In the code editor, search for the keyword “connection” (line 27 in the sample file), and replace the name “my-azure-account” with the name of the Azure Connection you created earlier (Azure-Relay in our setup). Make sure you save the changes.
Notice how the connection is ‘recognized’ under the settings pane to the right.
From here, let’s test the workflow to ensure it can successfully connect to our Azure subscription and detect Load Balancers. Click “Run” and confirm by pressing “run workflow” in the popup window. Also, notice this flow can run in dryRun mode, which means it won’t actually change anything in our environment.
The workflow kicks off and displays the step-by-step sequence:
The dry run workflow worked fine. To look at each step in a bit more detail, hover over the step, for example, “list-azure-load-balancers”, and select view logs.
The following output is displayed:
As you can see, the workflow lists the valid load balancers. Note: we didn’t deploy a Load Balancer yet, so it is normal that the result is zero, but at least it ran fine.
Remember, this workflow is checking for “empty load balancers”, which means it looks for Azure Load Balancers without any endpoint connection parameters. To make this a more viable test, let’s deploy a Load Balancer in Azure. If you need some assistance on how to do this, you might use this sample from Azure QuickStart Templates.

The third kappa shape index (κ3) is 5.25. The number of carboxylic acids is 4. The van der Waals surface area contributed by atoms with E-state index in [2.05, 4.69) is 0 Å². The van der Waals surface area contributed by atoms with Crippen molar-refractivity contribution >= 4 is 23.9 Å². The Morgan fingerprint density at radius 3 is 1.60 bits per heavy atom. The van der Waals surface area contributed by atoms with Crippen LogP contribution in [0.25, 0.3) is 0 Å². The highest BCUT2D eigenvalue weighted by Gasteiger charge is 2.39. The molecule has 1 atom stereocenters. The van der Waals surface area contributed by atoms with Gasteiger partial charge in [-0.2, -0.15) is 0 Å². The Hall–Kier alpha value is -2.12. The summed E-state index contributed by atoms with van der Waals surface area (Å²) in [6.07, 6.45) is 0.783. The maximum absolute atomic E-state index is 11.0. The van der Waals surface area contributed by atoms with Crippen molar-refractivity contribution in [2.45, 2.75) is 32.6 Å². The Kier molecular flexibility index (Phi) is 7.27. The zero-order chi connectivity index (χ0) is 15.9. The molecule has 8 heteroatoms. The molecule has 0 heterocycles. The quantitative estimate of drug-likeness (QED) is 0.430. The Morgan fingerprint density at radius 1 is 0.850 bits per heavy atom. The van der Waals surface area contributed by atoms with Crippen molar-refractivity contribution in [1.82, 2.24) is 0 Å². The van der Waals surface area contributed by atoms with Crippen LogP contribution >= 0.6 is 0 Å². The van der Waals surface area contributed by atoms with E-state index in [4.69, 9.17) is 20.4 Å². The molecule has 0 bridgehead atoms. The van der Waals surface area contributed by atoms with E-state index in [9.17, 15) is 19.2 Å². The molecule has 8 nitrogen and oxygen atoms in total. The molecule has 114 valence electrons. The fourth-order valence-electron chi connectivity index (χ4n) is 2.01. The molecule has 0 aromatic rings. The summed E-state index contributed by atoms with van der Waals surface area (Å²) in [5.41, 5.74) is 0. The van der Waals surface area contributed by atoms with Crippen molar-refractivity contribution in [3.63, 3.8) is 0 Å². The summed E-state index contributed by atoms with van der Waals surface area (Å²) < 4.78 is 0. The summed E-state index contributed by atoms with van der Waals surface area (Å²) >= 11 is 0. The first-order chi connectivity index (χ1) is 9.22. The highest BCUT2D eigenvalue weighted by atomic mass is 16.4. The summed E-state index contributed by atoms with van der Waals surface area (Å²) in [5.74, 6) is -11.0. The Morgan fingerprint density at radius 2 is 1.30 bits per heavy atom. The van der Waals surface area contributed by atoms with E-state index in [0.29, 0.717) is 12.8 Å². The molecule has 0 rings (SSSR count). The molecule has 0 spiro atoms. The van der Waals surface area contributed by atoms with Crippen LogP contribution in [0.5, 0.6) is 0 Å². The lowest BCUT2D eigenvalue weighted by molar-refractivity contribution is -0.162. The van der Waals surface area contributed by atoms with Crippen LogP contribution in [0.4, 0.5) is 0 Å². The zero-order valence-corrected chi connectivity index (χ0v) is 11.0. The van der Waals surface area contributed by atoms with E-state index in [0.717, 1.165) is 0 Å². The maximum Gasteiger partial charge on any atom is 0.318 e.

This deploys a Standard-type Azure Load Balancer, together with three Virtual Machines (VMs) as a back-end pool. If you want, you can update the Azure deployment template to deploy only a single VM if you don’t want to test three.
After deploying this template, the setup looks similar to this:
Let’s go back to Relay and run our workflow once more. Notice that, this time, the Load Balancer is actually detected.
Next, select the next step in the flow, filter-loadbalancers, and view logs. This reveals that the detected Load Balancer is not empty.
It is interesting to know how Relay identifies if the Load Balancer configuration is empty or not. Let’s have a look at the actual YAML code.
The script includes a pointer to a Python script, which looks like this:
You can see it is checking for any Load Balancers with empty “backendaddresspools”.
To run a more valid test, let’s go back to the Azure Load Balancer, and clear the backend pool configuration. The easiest way to remove this is by using the following PowerShell cmdlet:
For more information on doing this, refer to the following Microsoft Doc:
Note: if you used the default settings from the Azure Quickstart Template sample deployment earlier, use the following PowerShell script:
Get-AzureRmLoadBalancer -Name "MyLB-lb" -ResourceGroupName "MyLBRG" | Remove-AzureRmLoadBalancerBackendAddressPool -Name "LoadBalancerBackendPool" | Set-AzureRmLoadBalancer